AACR will look into the possibility of educating US-based business entities and the general public about the Convention. Article 12 of the Convention calls on all signatory countries to take appropriate steps to educate private sectors in their own countries to create an awareness of the negative effects of corruption. Article 13 urges signatory countries to promote the active participation of individuals and groups outside the public sector, such as civil societies, NGOs, and community-based organizations about the need to fight against corruption. AACR may take an active role in this regard since the prevention of corruption relates to global civic responsibility activities.

 

 

Luncheon: Keynote Speech by Dr. Michael Schneider

 

Professor Michael Schneider, Director of the Maxwell-Washington School of International Relations, Syracuse University, and Chairman of AACR’s Advisory Committee, delivered the luncheon keynote address. He pointed out that while the United States has had a long tradition of global civic responsibility, because of the involvement of US businesses and workers in globalization, Americans are at a special juncture when it comes to civic responsibility. This presents to AACR a special opportunity to encourage the integration of new Americans with native-born citizens, businesses, and other US institutions to advance the concept of civic responsibility through openness and reform initiatives.

 

 

 

Session III: Enhancing the Civic Involvement of US Immigrant Community Leaders—What Role can US Business Entities Play?

 

The third session, “Enhancing the Civic Involvement of US Immigrant Community Leaders—What Role can US Business Entities Play?,” was moderated by Dr. Piyush Agrawal, the immediate past President of the Association of Indians in America (AIA)and a former superintendent of the school board of Piscataway, New Jersey. In his opening remarks, Dr. Agrawal stressed the need to highlight the importance of cooperation among all institutions and individuals in addressing the issue of civic responsibility as an investment in the future of America. Dr. Agrawal and Mr. Kojelis described their own observations and experiences with respect to relations between US corporations as corporate citizens and ethnic immigrants as new Americans. US companies should look at the diverse ethnic immigrant communities within the United States as both marketing and philanthropic opportunities. However, it is important to note that the corporate/immigrant relationship is a two-way street—that is, immigrant leaders must assume the responsibility to educate corporations about their own immigrant communities, and corporations must take the responsibility to educate the immigrant groups on how to assimilate with mainstream America. It should be remembered, however, that most immigrant groups are not simply looking for hand-outs, but rather cooperation with dignity for appropriate business and employment opportunities. Becoming more engaged with immigrant communities may include developing a loyal customer base within a certain ethnic group. This may also be a good way to tap into various foreign markets. In addition, Mr. Mahadeva (Matt) Mani, Strategic Markets Director of AT&T, noted that a company may want to consider hiring qualified ethnic immigrant workers so that the company workforce is reflective of its diverse customer base, though this may require shifting the company’s internal culture to be more supportive of these new Americans. Also, one way to give back to immigrant communities, as well as attract future loyal customers from these communities, is through financial support such as scholarships and sponsorships for the younger generations of ethnic immigrant groups. Mr. Mani also cited several examples of how strategic alliance between AACR and corporations can move the country forward through engagement with issues related to “civic responsibility.”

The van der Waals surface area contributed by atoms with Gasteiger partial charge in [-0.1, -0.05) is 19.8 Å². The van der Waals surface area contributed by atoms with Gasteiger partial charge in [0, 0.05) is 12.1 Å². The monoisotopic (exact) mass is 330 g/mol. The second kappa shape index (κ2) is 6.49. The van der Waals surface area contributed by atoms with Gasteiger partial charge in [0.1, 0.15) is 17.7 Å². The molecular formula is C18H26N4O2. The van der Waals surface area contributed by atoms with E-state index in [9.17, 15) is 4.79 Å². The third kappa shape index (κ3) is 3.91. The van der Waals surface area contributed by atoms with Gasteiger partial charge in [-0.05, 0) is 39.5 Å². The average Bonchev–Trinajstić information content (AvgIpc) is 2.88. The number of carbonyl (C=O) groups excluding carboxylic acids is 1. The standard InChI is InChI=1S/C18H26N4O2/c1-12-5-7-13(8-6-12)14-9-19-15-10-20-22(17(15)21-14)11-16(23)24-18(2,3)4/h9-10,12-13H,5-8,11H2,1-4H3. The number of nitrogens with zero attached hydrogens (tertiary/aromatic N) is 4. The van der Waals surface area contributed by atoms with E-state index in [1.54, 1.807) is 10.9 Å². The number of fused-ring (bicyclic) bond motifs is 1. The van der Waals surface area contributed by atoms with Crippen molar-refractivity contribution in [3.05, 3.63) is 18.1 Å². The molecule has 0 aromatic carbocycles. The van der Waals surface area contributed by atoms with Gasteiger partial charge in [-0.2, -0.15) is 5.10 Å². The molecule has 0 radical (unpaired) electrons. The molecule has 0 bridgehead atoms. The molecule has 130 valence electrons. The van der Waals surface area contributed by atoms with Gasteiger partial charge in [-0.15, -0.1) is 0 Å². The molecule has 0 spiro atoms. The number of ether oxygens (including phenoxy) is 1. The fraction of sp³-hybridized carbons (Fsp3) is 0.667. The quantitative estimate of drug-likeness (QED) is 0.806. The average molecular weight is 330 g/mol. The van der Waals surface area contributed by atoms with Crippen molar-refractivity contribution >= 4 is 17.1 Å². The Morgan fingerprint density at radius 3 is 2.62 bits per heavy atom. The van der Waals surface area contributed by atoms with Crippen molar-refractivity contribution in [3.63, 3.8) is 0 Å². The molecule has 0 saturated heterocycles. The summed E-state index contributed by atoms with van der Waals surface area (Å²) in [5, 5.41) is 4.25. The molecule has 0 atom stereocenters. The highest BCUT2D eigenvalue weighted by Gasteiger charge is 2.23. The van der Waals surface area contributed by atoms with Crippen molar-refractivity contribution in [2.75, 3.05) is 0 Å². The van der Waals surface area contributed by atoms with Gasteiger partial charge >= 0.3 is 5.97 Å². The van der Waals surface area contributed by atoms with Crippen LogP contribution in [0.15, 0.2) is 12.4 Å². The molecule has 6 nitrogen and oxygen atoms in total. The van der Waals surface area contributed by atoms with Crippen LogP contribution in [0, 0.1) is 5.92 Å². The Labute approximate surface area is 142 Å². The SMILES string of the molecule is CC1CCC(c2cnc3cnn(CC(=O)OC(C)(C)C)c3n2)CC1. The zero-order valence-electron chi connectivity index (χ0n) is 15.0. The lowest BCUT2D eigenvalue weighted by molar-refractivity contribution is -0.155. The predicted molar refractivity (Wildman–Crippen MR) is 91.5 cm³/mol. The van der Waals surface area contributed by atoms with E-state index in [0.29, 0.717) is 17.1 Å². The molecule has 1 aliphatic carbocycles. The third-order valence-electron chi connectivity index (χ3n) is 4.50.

Session IV: Developing Interinstitutional Civic Commitment Activities

 

The fourth and final session, “Developing Interinstitutional Civic Commitment Activities,” was led by Mr. Chad Tragakis of Hill and Knowlton. The task of promoting civic responsibility is not easy and requires the cooperation of everyone. Some of the challenges to interinstitutional civic responsibility include competing demands for time, money, and resources, as well as leadership and developing a willingness to work toward one common goal. One of the first steps to take is to raise the level of awareness of civic responsibility in all Americans. This may be done by training youth leaders through leadership seminars, cooperating with national organizations, or urging adults to be better role models for younger generations. Ms. Carol Clark, Executive Director of World Vision, noted that it may also involve developing a large campaign with a clear message linked to high impact issues, tapping community leaders, educating the media, or providing a platform for people in various walks of life to be heard. Some participants indicated that while it is important to first conduct an audit to see what other groups are doing in order to avoid duplication, some ideas of reaching out to Americans include challenging them to take a “modern citizenship test” or tap into corporations’ board of directors to educate them on the role of corporate citizenship and mobilizing resources for long-term support. One of the attendees suggested that it may also be helpful for AACR to start its initiatives with a narrow focus, and as success is achieved, branch out to other focus areas.